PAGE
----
We need dollar bills to pay for the visa application. We got addresses for a couple of banks recommended.
We asked about the post office, but here he was at a loss. “Maybe not speak that much English”, he said. He got that part right indeed.
After having lunch at the cafe we walked to the photographer. A little joint in the wall with a few camera for sale, but the operator was a wizard in Photoshop. They didn’t have red background, but blue is fine when you’re able to change it on the computer. Suddenly we had four pictures each and we could set out to get dollars.
Towards the back we passed the post office again and we walked inside. Katja was dubious to weather the bitch would turn us away, but she wasn’t there. The lady in her spot knew enough English to make it clear that sending a package was quite alright. We didn’t hesitate but submitted it all on her.
Katja stayed at the post office while I went out for dollars in case the bank closed early. We probably need more Dong as well since the package is quite heavy. The bank is next door and I got the attention of a girl. I was routed to counter two and got information that 100 U.S. Dollars is 2.172.000 Dong. I could, of course, not pay by Visa or MasterCard and had to go out to the ATM. Back inside the guy at counter two looked at me with horror in his eyes as I started counting up Dongs. “No, no allowed to change Dong to Dollar, only Dollar to Dong”, he said. I put up the most intense puppy blue eyes I’ve ever managed, and he finally talked to his manager. She OK’d it and I got a hundred dollar bill.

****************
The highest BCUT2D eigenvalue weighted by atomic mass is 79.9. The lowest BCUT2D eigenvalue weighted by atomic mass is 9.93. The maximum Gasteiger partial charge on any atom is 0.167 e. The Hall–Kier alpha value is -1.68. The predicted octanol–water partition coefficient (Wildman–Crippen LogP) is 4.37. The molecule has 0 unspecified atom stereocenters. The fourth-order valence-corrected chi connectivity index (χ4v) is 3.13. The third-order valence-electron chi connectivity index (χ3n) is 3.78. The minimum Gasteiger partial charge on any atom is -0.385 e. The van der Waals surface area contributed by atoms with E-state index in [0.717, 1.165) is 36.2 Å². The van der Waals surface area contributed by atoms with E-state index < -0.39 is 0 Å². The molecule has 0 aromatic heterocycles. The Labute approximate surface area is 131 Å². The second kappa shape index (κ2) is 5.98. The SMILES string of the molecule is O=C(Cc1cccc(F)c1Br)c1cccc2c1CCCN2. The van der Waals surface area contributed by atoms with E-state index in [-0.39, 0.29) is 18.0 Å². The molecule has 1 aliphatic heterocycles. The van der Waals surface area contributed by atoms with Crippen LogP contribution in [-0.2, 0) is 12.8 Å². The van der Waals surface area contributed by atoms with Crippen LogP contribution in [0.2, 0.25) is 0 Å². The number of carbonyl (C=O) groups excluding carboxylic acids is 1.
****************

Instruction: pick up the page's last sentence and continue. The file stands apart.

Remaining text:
Back at the post office Katja was still in process of securing the package. Every object had been scrutinized. Shampoo and a few bills from Laos, Cambodia and Thailand was denied. The total amount probably equivalent to 10 dollars. After everything seemed in order the lady’s phone rang. The package was flagged in the system before it was sent. We had put Phu Quoc pepper in there to enjoy when we arrive back home, but that was not legal. So then we had to reopen the package and take out the pepper, repack it and re-weigh it before it could be finalized. Holy crap on a cracker, what a day. It’s four hours since we left the hotel now and we’re almost at the end of our short to-do list, but with half the goods still in our hands. The pictures and the dollar bill weigh up for the episodes at the post office though. Always look on the bright side of life.
Back at the hotel we spent time by the pool until sunset. We swam and enjoyed the view and looked at the sun disappearing behind the low clouds. Another part of the trip is coming to an end. This gotta be the most beautiful hotel we’ve stayed at and the service has been outstanding.
We get dinner one last time in the restaurant and get to say goodbye to our new Moldovian friends before turning in.
We enjoy the last of the fruity wine and a beer out on the balcony while listening to the waves in the darkness.
“The true paradises are the paradises that we have lost.”
― Marcel Proust